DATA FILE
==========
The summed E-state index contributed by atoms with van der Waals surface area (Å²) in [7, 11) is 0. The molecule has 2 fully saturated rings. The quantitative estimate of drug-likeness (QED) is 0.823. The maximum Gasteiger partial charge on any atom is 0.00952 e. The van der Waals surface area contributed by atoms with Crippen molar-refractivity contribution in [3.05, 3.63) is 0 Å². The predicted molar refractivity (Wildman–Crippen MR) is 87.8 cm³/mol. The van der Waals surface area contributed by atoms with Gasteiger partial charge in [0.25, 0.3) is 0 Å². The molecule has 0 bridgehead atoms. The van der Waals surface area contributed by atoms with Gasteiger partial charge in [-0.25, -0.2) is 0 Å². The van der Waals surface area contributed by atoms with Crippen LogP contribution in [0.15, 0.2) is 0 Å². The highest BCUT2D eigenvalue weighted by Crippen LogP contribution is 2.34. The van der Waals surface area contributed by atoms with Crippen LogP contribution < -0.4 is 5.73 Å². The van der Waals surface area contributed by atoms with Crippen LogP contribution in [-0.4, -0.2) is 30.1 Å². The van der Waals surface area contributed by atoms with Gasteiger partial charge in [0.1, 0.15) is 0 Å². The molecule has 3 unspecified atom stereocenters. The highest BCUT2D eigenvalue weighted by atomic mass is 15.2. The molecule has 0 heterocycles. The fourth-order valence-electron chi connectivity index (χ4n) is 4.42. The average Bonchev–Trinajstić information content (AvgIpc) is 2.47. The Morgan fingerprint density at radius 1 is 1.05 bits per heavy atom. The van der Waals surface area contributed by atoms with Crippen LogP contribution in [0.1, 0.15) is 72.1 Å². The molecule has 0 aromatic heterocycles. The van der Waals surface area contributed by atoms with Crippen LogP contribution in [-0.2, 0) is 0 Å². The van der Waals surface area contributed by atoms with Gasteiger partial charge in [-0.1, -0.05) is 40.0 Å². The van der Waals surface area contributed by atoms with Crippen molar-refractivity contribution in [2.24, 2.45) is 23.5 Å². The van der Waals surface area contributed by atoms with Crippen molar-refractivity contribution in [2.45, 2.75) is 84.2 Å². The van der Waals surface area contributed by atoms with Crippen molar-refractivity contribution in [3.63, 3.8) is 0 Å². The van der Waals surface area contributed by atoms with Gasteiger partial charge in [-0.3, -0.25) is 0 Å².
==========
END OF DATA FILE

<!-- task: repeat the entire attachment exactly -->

The summed E-state index contributed by atoms with van der Waals surface area (Å²) in [7, 11) is 0. The molecule has 2 fully saturated rings. The quantitative estimate of drug-likeness (QED) is 0.823. The maximum Gasteiger partial charge on any atom is 0.00952 e. The van der Waals surface area contributed by atoms with Crippen molar-refractivity contribution in [3.05, 3.63) is 0 Å². The predicted molar refractivity (Wildman–Crippen MR) is 87.8 cm³/mol. The van der Waals surface area contributed by atoms with Gasteiger partial charge in [0.25, 0.3) is 0 Å². The molecule has 0 bridgehead atoms. The van der Waals surface area contributed by atoms with Gasteiger partial charge in [-0.25, -0.2) is 0 Å². The van der Waals surface area contributed by atoms with Crippen LogP contribution in [0.15, 0.2) is 0 Å². The highest BCUT2D eigenvalue weighted by Crippen LogP contribution is 2.34. The van der Waals surface area contributed by atoms with Crippen LogP contribution < -0.4 is 5.73 Å². The van der Waals surface area contributed by atoms with Crippen LogP contribution in [-0.4, -0.2) is 30.1 Å². The van der Waals surface area contributed by atoms with Gasteiger partial charge in [0.1, 0.15) is 0 Å². The molecule has 3 unspecified atom stereocenters. The highest BCUT2D eigenvalue weighted by atomic mass is 15.2. The molecule has 0 heterocycles. The fourth-order valence-electron chi connectivity index (χ4n) is 4.42. The average Bonchev–Trinajstić information content (AvgIpc) is 2.47. The Morgan fingerprint density at radius 1 is 1.05 bits per heavy atom. The van der Waals surface area contributed by atoms with Crippen LogP contribution in [0.1, 0.15) is 72.1 Å². The molecule has 0 aromatic heterocycles. The van der Waals surface area contributed by atoms with Crippen LogP contribution in [-0.2, 0) is 0 Å². The van der Waals surface area contributed by atoms with Gasteiger partial charge in [-0.1, -0.05) is 40.0 Å². The van der Waals surface area contributed by atoms with Crippen molar-refractivity contribution in [2.24, 2.45) is 23.5 Å². The van der Waals surface area contributed by atoms with Crippen molar-refractivity contribution in [2.45, 2.75) is 84.2 Å². The van der Waals surface area contributed by atoms with Crippen molar-refractivity contribution in [3.63, 3.8) is 0 Å². The van der Waals surface area contributed by atoms with Gasteiger partial charge in [-0.3, -0.25) is 0 Å².